Litigation epidemic: Policy holders pay for those lawsuits
Walter Olsen, Yale graduate, author, lecturer and senior fellow at the Manhattan Institute, spoke recently at a seminar at Hillsdale College in Michigan. The subject was the relentless escalation of litigation in the United States.
The average cost of liability insurance in this country today comes to more than $2,800 per year for a family of four. The share of America’s gross national product devoted to litigation has tripled in the past 50 years — two to three times greater than in other industrial democracies, according to Olsen.
Many of the cases seem ludicrous. In Framingham, Mass., a thief broke into a private parking lot, sped off in a vehicle and crashed. The family of the thief sued the parking lot owner for “negligently making it too easy to steal a car from the lot.”
The Union Pacific railroad was sued by a California man who claimed the engineer and conductor failed to sound the train’s horn before striking him. The man was passed out drunk on the railroad when the accident occurred, and the engineer and conductor said that as soon as they saw the man, they were too busy trying to apply the emergency brakes.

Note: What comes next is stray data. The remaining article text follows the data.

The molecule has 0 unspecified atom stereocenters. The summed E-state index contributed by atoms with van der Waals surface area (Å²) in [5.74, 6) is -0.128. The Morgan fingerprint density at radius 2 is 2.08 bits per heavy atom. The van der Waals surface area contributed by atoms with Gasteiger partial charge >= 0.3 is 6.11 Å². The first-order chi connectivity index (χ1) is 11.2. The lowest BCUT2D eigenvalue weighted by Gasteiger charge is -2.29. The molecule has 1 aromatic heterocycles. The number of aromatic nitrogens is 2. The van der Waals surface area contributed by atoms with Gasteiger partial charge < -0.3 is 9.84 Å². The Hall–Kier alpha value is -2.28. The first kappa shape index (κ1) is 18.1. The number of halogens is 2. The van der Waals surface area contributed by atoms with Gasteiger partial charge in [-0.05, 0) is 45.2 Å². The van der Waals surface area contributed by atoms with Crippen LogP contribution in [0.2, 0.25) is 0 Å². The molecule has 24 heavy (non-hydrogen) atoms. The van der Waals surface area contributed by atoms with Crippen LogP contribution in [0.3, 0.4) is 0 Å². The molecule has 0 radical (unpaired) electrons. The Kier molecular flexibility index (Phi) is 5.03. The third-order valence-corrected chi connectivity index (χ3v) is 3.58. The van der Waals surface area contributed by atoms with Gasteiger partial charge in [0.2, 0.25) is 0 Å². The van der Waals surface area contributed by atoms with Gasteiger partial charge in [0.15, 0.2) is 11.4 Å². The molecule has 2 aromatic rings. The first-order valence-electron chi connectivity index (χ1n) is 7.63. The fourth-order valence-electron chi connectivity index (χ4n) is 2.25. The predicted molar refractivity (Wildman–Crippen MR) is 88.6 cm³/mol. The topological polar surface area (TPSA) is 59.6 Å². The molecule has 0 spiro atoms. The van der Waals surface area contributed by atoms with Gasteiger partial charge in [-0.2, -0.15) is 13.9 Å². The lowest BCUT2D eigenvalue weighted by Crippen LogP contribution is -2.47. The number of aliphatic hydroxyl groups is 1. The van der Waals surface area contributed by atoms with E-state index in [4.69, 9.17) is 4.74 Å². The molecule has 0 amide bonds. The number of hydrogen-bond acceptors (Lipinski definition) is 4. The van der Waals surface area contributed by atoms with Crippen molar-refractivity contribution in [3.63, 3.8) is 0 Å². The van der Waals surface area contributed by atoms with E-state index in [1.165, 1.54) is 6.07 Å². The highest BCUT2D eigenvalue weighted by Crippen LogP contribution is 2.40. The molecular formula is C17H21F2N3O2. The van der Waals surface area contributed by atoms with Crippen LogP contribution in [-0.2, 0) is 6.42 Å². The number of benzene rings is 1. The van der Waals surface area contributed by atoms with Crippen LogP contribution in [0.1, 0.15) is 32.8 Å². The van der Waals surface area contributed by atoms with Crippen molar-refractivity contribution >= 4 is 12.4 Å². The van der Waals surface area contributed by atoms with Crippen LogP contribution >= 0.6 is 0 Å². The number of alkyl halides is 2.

In New York, a subway train struck a woman who lay down on the tracks as the train approached. Police said she was trying to commit suicide. But a New York jury awarded her $14.1 million in damages.
While some of the suits are almost laughable, the problem is not funny to the medical profession and to those who need the services of physicians. The soaring cost of malpractice insurance has driven many doctors in high risk fields such as obstetrics and neurosurgery out of business.
A Harvard University study showed that in most medical malpractice suits, “experienced reviewers could not identify any negligence,” according to Olsen.
But even when those being sued win the cases, the costs in legal fees and lost time can be enormous.
Olsen suggests a return to the “loser pays” principle observed in most countries and which he says was observed in earlier years in this country. Under that system, the party bringing the suit is forced to compensate the defendant for losses suffered in defending himself against the action.
But today, the trend decidedly is toward encouraging more suits. What once was regarded as “ambulance-chasing” is now accepted as a respected pursuit of business. And certainly a good case can be made for reaching out to people who have legitimate needs for compensation.
Juries have an important role. At least in some cases, there appear to be awards of incongruously huge sums in “damages,” perhaps under the assumption that the money comes from the “big insurance companies.”
The “big insurance companies,” of course, have to extract that money from their policy holders — people just like those jurors.
Published in Editorials on April 8, 2004 12:49 PM